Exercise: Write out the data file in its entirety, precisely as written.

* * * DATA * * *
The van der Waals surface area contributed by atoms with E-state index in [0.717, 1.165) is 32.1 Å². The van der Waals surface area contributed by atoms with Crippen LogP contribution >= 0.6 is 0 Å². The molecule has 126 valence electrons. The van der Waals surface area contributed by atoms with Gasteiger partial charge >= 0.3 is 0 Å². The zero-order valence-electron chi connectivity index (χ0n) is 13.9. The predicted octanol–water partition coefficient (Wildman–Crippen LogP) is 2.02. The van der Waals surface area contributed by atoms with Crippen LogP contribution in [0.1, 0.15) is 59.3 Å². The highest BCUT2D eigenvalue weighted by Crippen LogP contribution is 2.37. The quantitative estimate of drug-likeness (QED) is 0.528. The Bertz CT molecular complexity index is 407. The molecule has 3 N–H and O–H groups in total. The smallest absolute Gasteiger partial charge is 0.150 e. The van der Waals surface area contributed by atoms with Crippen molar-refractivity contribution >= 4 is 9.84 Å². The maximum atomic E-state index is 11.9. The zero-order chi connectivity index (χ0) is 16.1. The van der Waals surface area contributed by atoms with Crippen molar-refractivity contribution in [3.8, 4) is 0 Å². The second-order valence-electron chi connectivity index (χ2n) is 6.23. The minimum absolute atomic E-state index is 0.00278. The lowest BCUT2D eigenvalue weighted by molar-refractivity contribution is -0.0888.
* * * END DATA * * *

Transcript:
The van der Waals surface area contributed by atoms with E-state index in [0.717, 1.165) is 32.1 Å². The van der Waals surface area contributed by atoms with Crippen LogP contribution >= 0.6 is 0 Å². The molecule has 126 valence electrons. The van der Waals surface area contributed by atoms with Gasteiger partial charge >= 0.3 is 0 Å². The zero-order valence-electron chi connectivity index (χ0n) is 13.9. The predicted octanol–water partition coefficient (Wildman–Crippen LogP) is 2.02. The van der Waals surface area contributed by atoms with Crippen LogP contribution in [0.1, 0.15) is 59.3 Å². The highest BCUT2D eigenvalue weighted by Crippen LogP contribution is 2.37. The quantitative estimate of drug-likeness (QED) is 0.528. The Bertz CT molecular complexity index is 407. The molecule has 3 N–H and O–H groups in total. The smallest absolute Gasteiger partial charge is 0.150 e. The van der Waals surface area contributed by atoms with Crippen molar-refractivity contribution >= 4 is 9.84 Å². The maximum atomic E-state index is 11.9. The zero-order chi connectivity index (χ0) is 16.1. The van der Waals surface area contributed by atoms with Crippen molar-refractivity contribution in [3.8, 4) is 0 Å². The second-order valence-electron chi connectivity index (χ2n) is 6.23. The minimum absolute atomic E-state index is 0.00278. The lowest BCUT2D eigenvalue weighted by molar-refractivity contribution is -0.0888.